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Parents' Guide to


By Chad Sapieha, Common Sense Media Reviewer

age 13+

Punishing sci-fi shooter rewards player perseverance.

Game PlayStation 5 , Windows 2023
Returnal box shot: A woman in a spacesuit with a pistol, brow knit in determination.

A Lot or a Little?

What you will—and won't—find in this game.

Community Reviews

age 10+

Based on 4 parent reviews

age 9+

A clean, hard, challenging roguelike.

Returnal is a AAA roguelike game, where the protagonist shoots robots and alien-like beasts while collecting items in order to survive the punishing environment. Defeated enemies essentially dissolve and leave behind gold currency. Aside from some occasional scary elements, most of which are very PG, the game is clean end-to-end. The punishing nature of the game requires persistence and adaptation, and the narrative and gameplay elements are excellent throughout. A game for "big kids" and teens, mostly because of the tone and difficulty.
age 11+

"Souls-like" gameplay, undoubtedly a hard game.

I would rate this mostly for the difficulty of the game, since I don't expect many kids to be pleased with the nature of losing again and again, or having to spend an eternity trying to get past a boss enemy. If your kid is a pro gamer, even they will have a hard time with this game. Most of the time, the enemies will be quite scary-looking and fluids will spill out when you shoot them. Infrequent profanity includes "hell" and "bastard". If you can handle some punishments, then this game will certainly give them to you!

Is It Any Good?

Our review:
Parents say (4 ):
Kids say (1 ):

This fast-paced action adventure isn't for the faint of heart, but it rewards the player's perseverance toward solving what's happening on this mysterious planet. Returnal assumes players understand (or perhaps teaches players the value of) tenacity, and that before you can claim a satisfying victory, you must first fail. A lot. And learn from those failures. The whole premise of the game is to fight to the bitter end, go down with your finger firmly on the trigger, and then wake up and do it all over again -- hopefully a little better. But it's not all doom and gloom. Assuming you make it a little further each time, you'll discover new items and strategies that you'll be able to use going forward, and you'll be rewarded with tantalizing bits of story -- such as alien scripts that must be translated, or a glimpse of Selene's pre-mission life -- that slowly but surely reveal what everything means. These are the dangling carrots that will keep dedicated players going, even after multiple deaths without any progress.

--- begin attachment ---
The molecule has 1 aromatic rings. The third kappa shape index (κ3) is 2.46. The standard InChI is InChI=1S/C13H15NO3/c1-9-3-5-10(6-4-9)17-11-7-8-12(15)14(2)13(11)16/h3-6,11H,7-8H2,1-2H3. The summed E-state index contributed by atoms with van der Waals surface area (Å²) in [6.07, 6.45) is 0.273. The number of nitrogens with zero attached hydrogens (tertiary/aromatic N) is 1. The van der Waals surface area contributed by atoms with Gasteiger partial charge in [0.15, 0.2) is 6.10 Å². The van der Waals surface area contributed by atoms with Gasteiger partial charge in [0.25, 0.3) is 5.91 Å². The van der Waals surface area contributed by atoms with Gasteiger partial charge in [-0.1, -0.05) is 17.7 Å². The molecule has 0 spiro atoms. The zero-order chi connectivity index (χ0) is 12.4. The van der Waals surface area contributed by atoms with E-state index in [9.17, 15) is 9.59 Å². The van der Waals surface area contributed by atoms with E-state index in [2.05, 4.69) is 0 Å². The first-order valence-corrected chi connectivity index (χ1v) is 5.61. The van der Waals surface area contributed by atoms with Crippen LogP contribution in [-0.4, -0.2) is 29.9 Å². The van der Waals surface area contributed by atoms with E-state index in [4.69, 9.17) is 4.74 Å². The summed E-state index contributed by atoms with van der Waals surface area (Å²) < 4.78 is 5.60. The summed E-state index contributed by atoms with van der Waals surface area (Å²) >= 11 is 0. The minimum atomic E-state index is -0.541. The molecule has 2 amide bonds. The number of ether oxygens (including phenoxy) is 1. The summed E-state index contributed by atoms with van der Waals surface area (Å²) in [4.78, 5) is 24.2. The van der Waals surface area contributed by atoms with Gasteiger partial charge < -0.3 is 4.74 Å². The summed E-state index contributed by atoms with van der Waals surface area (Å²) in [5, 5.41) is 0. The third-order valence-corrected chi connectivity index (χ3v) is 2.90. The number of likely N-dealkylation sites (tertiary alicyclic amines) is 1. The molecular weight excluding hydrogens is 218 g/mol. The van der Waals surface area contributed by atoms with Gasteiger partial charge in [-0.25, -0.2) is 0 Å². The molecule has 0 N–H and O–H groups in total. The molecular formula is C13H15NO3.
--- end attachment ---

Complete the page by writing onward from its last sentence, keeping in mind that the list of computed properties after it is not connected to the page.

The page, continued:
It all hinges on the action, though, which most players will likely either love or hate. The controls are tight and the weapons feel gratifyingly powerful. Developer Housemarque has made admirable use of some of the novel features of Sony's DualSense controller -- which can be used with the PC edition -- including the two-stage trigger for aiming, haptic feedback to quickly convey key information, and the built-in speaker to create a multidimensional soundscape. But the enemies themselves are of the "bullet curtain" variety, which means they emit huge waves of floaty energy balls in complex patterns that players must dodge by running, jumping, and dashing. Judging the depth and distance of these orbs as they approach is challenging at best, frustrating at worst. And since reaction time is vital, maintaining a crisp, high frame rate is key. This isn't a problem when playing on PlayStation 5, but if you try playing on a lower tier gaming PC, the frame rate will likely dip during busy scenes, which makes things even tougher. Even with a steady frame rate, it'll take time and effort to adapt to this style of combat. If you manage to make it through to the other side, though, you'll likely discover the reward to be worth the trouble. Returnal skips the mollycoddling and assumes players can take a bit of punishment, and there are plenty of serious gamers out there bound to take up the challenge.

Game Details

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